James Jackson Lowell. “First scholar in his class – thoughtful, kind, affectionate, gentle, full of solicitude about his companions, and about his duties.” Wounded early in the war, recovered, returned to service. Mortally wounded, Glendale, Va., 1862.

Robert Gould Shaw. “He was of a very simple and manly nature – steadfast and affectionate, human to the last degree – without much ambition except to do his plain duty.” Colonel of the African-American regiment – the 54th Massachusetts Volunteers. Killed, Fort Wagner, S.C., 1863.

Helen Hannon

Stephen George Perkins, “Still another fine, handsome fellow, great oarsman, charming companion, wit, philosopher, who delighted in intellectual pursuits and in his fellow creatures whom he watched with his keen eyes and well understood.” At Cedar Mountain, he was “too ill to march; but, with other sick officers left the ambulances because he was needed in this fight.” Killed, Cedar Mountain, Va., 1862.

Charles Russell Lowell. “A first scholar, because he couldn’t help it – full of thought, life and intense vigor – brimful of ideas – brilliant and strong beyond compare . . . always in the front, lost thirteen horses in his daring efforts to win success.” Mortally wounded, Cedar Creek, Va., 1864.

James Savage Jr. He “was courageous to the last degree.” While recruiting in Fitchburg the men “would turn to the ‘captain,’ as they called him, listen to his replies and then swear allegiance, as it were, to him. He, the quietest and most modest of men, was immensely impressive, for he was a real knight – just and gentle to all.” Mortally wounded, Cedar Mountain, 1862.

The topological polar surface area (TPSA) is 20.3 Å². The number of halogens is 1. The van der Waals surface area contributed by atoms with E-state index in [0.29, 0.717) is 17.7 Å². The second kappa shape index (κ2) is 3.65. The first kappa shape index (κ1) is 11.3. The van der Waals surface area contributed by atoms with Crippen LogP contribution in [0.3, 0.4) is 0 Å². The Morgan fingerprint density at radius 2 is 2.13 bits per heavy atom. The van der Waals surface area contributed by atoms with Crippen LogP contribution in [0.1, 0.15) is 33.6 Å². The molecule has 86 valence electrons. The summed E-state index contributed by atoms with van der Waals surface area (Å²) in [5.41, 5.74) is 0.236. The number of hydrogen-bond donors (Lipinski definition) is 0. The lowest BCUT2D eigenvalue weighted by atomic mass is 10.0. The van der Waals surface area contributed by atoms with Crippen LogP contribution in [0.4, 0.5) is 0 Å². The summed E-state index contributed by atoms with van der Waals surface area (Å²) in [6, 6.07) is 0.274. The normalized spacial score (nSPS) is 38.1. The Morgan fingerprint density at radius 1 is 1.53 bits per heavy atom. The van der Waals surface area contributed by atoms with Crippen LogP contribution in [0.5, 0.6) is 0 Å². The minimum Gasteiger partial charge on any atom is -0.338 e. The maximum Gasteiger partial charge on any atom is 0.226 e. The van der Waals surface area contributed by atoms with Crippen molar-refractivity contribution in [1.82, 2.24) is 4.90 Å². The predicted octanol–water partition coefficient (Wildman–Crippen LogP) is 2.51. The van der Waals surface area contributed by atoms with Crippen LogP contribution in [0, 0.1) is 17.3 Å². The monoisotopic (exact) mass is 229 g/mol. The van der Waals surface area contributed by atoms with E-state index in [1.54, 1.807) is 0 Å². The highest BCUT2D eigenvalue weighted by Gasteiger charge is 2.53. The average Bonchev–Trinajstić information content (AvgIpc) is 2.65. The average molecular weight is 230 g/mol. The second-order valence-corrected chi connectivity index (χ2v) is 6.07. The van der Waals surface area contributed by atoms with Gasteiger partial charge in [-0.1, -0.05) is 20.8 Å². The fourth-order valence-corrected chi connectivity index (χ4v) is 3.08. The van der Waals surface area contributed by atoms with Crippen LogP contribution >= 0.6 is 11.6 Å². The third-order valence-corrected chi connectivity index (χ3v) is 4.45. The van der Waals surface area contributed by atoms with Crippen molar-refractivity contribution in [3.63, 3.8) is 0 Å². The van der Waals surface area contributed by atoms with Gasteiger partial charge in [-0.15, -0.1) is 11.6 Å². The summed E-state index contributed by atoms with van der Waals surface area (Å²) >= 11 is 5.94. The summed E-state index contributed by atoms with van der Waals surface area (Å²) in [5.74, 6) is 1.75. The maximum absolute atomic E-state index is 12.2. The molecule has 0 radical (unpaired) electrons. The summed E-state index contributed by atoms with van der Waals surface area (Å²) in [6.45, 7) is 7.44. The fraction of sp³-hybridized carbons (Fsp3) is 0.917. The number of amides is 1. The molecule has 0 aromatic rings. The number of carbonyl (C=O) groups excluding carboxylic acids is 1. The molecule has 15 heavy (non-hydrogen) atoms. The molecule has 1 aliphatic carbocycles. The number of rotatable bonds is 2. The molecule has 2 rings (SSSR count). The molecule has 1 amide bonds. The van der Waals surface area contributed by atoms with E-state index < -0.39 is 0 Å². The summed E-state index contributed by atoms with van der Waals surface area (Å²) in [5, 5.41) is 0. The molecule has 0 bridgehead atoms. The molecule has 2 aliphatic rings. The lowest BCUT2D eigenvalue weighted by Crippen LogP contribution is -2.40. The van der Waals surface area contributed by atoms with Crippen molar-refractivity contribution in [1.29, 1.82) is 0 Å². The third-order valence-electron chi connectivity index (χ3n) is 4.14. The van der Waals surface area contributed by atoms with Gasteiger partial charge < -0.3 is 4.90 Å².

Edward Barry Dalton, “The last was a physician by choice and by nature, if intelligence, energy, devotion, and sweetness can help the sick.” He was in charge of the hospital camp at City Point, Va., with over 10,000 sick and wounded men. “Here he worked out his life-blood to save that of others.” Of the six men honored by Soldiers Field, only Dalton lived past the war. In 1866, he became the sanitary superintendent for the city of New York. His wartime malaria returned accompanied by complications from pleurisy. He moved to Santa Barbara, Calif., in search of a better climate, but his health gave way completely and he died in 1872.

In his speech, Higginson said “heaven must have sorely needed them to have taken them from us so early in their lives.” He hoped, he added, that the lives of these men would inspire the students to be “able and ready to do good work of all kinds – steadfastly, devotedly, thoughtfully; and that it will remind you of your own duties as men and citizens of the Republic.”